World War II saw the last remaining bits of empty land in the city — including the area between Elmwood and Delaware Avenues north of the Belt Line, and along the south side of Kenmore Avenue west of Elmwood — eaten up with the construction of wartime factories (including the former Curtiss-Wright Plant #3 which still stands behind the Home Depot on Elmwood Avenue) and hastily-built housing for returning GIs. However, after the war, Buffalo, like many cities in the so-called Rust Belt, saw its formerly steady growth stagnate and decline. These were certainly trying times for North Buffalo; for instance, for the first time in its history the formerly posh neighborhood of Parkside found itself grappling with social issues such as slumlords and vacant buildings, which led to the foundation of the Parkside Community Association in 1963. But, by and large, North Buffalo was able to hang on better than other areas of the city. Aside from the construction of the Scajaquada Expressway in 1962 through verdant Delaware Park, the urban renewal that wrought havoc on other areas of the city left North Buffalo mostly unscathed — enabling the addition of the Parkside East Historic District and the Parkside West Historic District (i.e. Park Meadow) to the National Register of Historic Places in 1986. Meanwhile, the stabilizing presence of UB and its large and diverse student population did much to insulate University Heights from the ghettoization that ravaged adjacent East Side neighborhoods such as Kensington-Bailey and Kensington Heights in the 1960s and '70s.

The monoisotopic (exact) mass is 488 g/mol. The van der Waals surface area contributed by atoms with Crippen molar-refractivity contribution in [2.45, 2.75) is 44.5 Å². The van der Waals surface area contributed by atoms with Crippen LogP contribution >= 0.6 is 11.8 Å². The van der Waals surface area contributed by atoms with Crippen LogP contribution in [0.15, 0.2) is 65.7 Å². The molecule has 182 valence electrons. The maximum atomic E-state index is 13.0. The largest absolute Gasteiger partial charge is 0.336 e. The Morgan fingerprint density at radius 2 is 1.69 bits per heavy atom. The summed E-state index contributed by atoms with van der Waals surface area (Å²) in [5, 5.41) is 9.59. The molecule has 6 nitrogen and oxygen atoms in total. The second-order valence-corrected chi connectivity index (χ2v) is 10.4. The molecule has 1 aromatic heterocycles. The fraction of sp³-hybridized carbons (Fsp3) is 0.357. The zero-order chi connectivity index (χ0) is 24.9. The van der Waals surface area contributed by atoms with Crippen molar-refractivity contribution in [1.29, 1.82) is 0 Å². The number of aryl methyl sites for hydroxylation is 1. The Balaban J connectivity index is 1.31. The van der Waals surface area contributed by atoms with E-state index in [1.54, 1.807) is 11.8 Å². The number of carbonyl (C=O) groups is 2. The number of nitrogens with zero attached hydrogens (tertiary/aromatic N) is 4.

Perhaps the greatest change to take place in North Buffalo at this time, however, was the gradual transition of Hertel Avenue's ethnic character from Jewish to Italian, as the former group took up residence in the suburbs (principally Amherst) and the humble but friendly old Italian enclaves of the Lower West Side fell to the wrecking ball as part of a misguided urban renewal program, leaving their residents in search of a new home. This new identity for Hertel Avenue was formalized in 2011, when the city government erected signs proudly proclaiming the neighborhood as Buffalo's official Little Italy. Indeed, Buffalo's modest renaissance that began at the dawn of the 21st Century saw Hertel Avenue emerge as a lively strip of shops, restaurants and galleries to rival the Elmwood Village.

Visitor information

The Parkside Community Association maintains a website that contains neighborhood news and event listings, and — most notably by far — is an extremely comprehensive resource for information about Parkside's rich history, with an extensive written history of the neighborhood spanning the 18th Century to the present day, descriptions of many old houses and historic sites on its leafy streets, historic maps, and a myriad of other resources.